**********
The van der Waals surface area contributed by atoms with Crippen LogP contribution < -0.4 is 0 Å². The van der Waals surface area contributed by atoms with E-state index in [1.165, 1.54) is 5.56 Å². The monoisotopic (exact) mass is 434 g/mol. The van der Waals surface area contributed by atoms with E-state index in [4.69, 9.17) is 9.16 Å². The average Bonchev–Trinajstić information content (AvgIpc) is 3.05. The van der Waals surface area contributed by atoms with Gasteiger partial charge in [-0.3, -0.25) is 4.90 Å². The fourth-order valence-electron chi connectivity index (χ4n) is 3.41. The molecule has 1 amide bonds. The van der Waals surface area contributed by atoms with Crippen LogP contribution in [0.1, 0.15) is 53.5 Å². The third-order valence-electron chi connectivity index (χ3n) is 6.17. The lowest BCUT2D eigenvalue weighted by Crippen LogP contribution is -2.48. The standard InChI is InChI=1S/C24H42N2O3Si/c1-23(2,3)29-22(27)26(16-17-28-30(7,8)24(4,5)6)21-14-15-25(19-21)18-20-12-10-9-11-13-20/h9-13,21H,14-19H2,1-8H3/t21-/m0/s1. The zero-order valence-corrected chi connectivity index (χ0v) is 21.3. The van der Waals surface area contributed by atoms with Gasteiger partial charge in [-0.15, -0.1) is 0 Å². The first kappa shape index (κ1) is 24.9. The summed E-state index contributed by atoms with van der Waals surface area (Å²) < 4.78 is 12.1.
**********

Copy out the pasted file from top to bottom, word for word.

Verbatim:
The van der Waals surface area contributed by atoms with Crippen LogP contribution < -0.4 is 0 Å². The van der Waals surface area contributed by atoms with E-state index in [1.165, 1.54) is 5.56 Å². The monoisotopic (exact) mass is 434 g/mol. The van der Waals surface area contributed by atoms with E-state index in [4.69, 9.17) is 9.16 Å². The average Bonchev–Trinajstić information content (AvgIpc) is 3.05. The van der Waals surface area contributed by atoms with Gasteiger partial charge in [-0.3, -0.25) is 4.90 Å². The fourth-order valence-electron chi connectivity index (χ4n) is 3.41. The molecule has 1 amide bonds. The van der Waals surface area contributed by atoms with Crippen LogP contribution in [0.1, 0.15) is 53.5 Å². The third-order valence-electron chi connectivity index (χ3n) is 6.17. The lowest BCUT2D eigenvalue weighted by Crippen LogP contribution is -2.48. The standard InChI is InChI=1S/C24H42N2O3Si/c1-23(2,3)29-22(27)26(16-17-28-30(7,8)24(4,5)6)21-14-15-25(19-21)18-20-12-10-9-11-13-20/h9-13,21H,14-19H2,1-8H3/t21-/m0/s1. The zero-order valence-corrected chi connectivity index (χ0v) is 21.3. The van der Waals surface area contributed by atoms with Gasteiger partial charge in [-0.15, -0.1) is 0 Å². The first kappa shape index (κ1) is 24.9. The summed E-state index contributed by atoms with van der Waals surface area (Å²) < 4.78 is 12.1.